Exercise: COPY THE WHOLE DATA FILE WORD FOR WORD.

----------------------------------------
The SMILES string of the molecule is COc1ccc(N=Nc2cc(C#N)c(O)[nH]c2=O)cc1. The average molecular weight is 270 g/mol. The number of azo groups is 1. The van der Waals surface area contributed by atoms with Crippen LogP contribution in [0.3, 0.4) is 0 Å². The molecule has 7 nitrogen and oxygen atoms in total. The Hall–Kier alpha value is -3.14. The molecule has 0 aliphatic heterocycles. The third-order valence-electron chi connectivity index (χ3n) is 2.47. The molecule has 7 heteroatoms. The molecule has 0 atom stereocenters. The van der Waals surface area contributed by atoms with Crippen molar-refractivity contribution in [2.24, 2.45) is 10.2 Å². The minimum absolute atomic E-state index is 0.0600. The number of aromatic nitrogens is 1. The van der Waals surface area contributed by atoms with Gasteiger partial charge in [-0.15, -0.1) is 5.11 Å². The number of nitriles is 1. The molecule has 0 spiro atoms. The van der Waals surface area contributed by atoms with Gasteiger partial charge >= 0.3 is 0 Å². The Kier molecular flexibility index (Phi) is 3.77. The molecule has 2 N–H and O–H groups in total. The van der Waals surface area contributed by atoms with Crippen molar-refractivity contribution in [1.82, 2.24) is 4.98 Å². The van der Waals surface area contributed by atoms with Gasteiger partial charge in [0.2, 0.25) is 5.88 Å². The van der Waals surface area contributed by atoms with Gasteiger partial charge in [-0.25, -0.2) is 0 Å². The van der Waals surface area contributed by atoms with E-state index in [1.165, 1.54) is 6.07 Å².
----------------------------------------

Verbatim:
The SMILES string of the molecule is COc1ccc(N=Nc2cc(C#N)c(O)[nH]c2=O)cc1. The average molecular weight is 270 g/mol. The number of azo groups is 1. The van der Waals surface area contributed by atoms with Crippen LogP contribution in [0.3, 0.4) is 0 Å². The molecule has 7 nitrogen and oxygen atoms in total. The Hall–Kier alpha value is -3.14. The molecule has 0 aliphatic heterocycles. The third-order valence-electron chi connectivity index (χ3n) is 2.47. The molecule has 7 heteroatoms. The molecule has 0 atom stereocenters. The van der Waals surface area contributed by atoms with Crippen molar-refractivity contribution in [2.24, 2.45) is 10.2 Å². The minimum absolute atomic E-state index is 0.0600. The number of aromatic nitrogens is 1. The van der Waals surface area contributed by atoms with Gasteiger partial charge in [-0.15, -0.1) is 5.11 Å². The number of nitriles is 1. The molecule has 0 spiro atoms. The van der Waals surface area contributed by atoms with Gasteiger partial charge >= 0.3 is 0 Å². The Kier molecular flexibility index (Phi) is 3.77. The molecule has 2 N–H and O–H groups in total. The van der Waals surface area contributed by atoms with Crippen molar-refractivity contribution in [1.82, 2.24) is 4.98 Å². The van der Waals surface area contributed by atoms with Gasteiger partial charge in [0.2, 0.25) is 5.88 Å². The van der Waals surface area contributed by atoms with Gasteiger partial charge in [-0.25, -0.2) is 0 Å². The van der Waals surface area contributed by atoms with E-state index in [1.165, 1.54) is 6.07 Å².